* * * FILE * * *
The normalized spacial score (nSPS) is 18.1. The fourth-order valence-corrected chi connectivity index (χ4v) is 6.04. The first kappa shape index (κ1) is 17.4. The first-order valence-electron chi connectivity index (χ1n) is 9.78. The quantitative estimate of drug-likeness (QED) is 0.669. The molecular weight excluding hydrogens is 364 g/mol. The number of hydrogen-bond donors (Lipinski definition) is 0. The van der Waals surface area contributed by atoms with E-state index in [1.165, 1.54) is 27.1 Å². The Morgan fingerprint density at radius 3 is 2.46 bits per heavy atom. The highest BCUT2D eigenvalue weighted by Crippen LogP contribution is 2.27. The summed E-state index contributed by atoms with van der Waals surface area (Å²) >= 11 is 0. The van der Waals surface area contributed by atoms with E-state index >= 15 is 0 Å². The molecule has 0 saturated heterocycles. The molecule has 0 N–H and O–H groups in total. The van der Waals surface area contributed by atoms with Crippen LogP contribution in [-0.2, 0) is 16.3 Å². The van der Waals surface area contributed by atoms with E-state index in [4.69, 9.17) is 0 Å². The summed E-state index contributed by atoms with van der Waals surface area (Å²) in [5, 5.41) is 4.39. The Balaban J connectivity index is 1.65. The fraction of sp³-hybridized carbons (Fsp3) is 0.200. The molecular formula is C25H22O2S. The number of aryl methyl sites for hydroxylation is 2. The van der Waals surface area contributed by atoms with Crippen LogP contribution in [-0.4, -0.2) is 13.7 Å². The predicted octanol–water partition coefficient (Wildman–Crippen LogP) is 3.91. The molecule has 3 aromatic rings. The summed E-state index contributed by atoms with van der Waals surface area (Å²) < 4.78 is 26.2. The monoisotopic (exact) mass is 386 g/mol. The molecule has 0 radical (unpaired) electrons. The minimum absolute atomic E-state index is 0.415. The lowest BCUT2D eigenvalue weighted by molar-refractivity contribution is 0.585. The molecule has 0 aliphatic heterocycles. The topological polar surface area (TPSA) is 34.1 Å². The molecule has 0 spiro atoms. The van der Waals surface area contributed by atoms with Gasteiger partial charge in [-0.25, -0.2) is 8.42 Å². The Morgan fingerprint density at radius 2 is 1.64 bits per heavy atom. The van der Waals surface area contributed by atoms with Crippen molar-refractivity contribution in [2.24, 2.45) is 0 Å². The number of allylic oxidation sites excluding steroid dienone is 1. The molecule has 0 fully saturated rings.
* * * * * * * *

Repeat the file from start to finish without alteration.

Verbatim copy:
The normalized spacial score (nSPS) is 18.1. The fourth-order valence-corrected chi connectivity index (χ4v) is 6.04. The first kappa shape index (κ1) is 17.4. The first-order valence-electron chi connectivity index (χ1n) is 9.78. The quantitative estimate of drug-likeness (QED) is 0.669. The molecular weight excluding hydrogens is 364 g/mol. The number of hydrogen-bond donors (Lipinski definition) is 0. The van der Waals surface area contributed by atoms with E-state index in [1.165, 1.54) is 27.1 Å². The Morgan fingerprint density at radius 3 is 2.46 bits per heavy atom. The highest BCUT2D eigenvalue weighted by Crippen LogP contribution is 2.27. The summed E-state index contributed by atoms with van der Waals surface area (Å²) >= 11 is 0. The van der Waals surface area contributed by atoms with E-state index >= 15 is 0 Å². The molecule has 0 saturated heterocycles. The molecule has 0 N–H and O–H groups in total. The van der Waals surface area contributed by atoms with Crippen LogP contribution in [-0.2, 0) is 16.3 Å². The van der Waals surface area contributed by atoms with E-state index in [4.69, 9.17) is 0 Å². The summed E-state index contributed by atoms with van der Waals surface area (Å²) in [5, 5.41) is 4.39. The Balaban J connectivity index is 1.65. The fraction of sp³-hybridized carbons (Fsp3) is 0.200. The molecular formula is C25H22O2S. The number of aryl methyl sites for hydroxylation is 2. The van der Waals surface area contributed by atoms with Crippen LogP contribution in [-0.4, -0.2) is 13.7 Å². The predicted octanol–water partition coefficient (Wildman–Crippen LogP) is 3.91. The molecule has 3 aromatic rings. The summed E-state index contributed by atoms with van der Waals surface area (Å²) < 4.78 is 26.2. The monoisotopic (exact) mass is 386 g/mol. The molecule has 0 radical (unpaired) electrons. The minimum absolute atomic E-state index is 0.415. The lowest BCUT2D eigenvalue weighted by molar-refractivity contribution is 0.585. The molecule has 0 aliphatic heterocycles. The topological polar surface area (TPSA) is 34.1 Å². The molecule has 0 spiro atoms. The van der Waals surface area contributed by atoms with Gasteiger partial charge in [-0.25, -0.2) is 8.42 Å². The Morgan fingerprint density at radius 2 is 1.64 bits per heavy atom. The van der Waals surface area contributed by atoms with Crippen molar-refractivity contribution in [2.24, 2.45) is 0 Å². The number of allylic oxidation sites excluding steroid dienone is 1. The molecule has 0 fully saturated rings.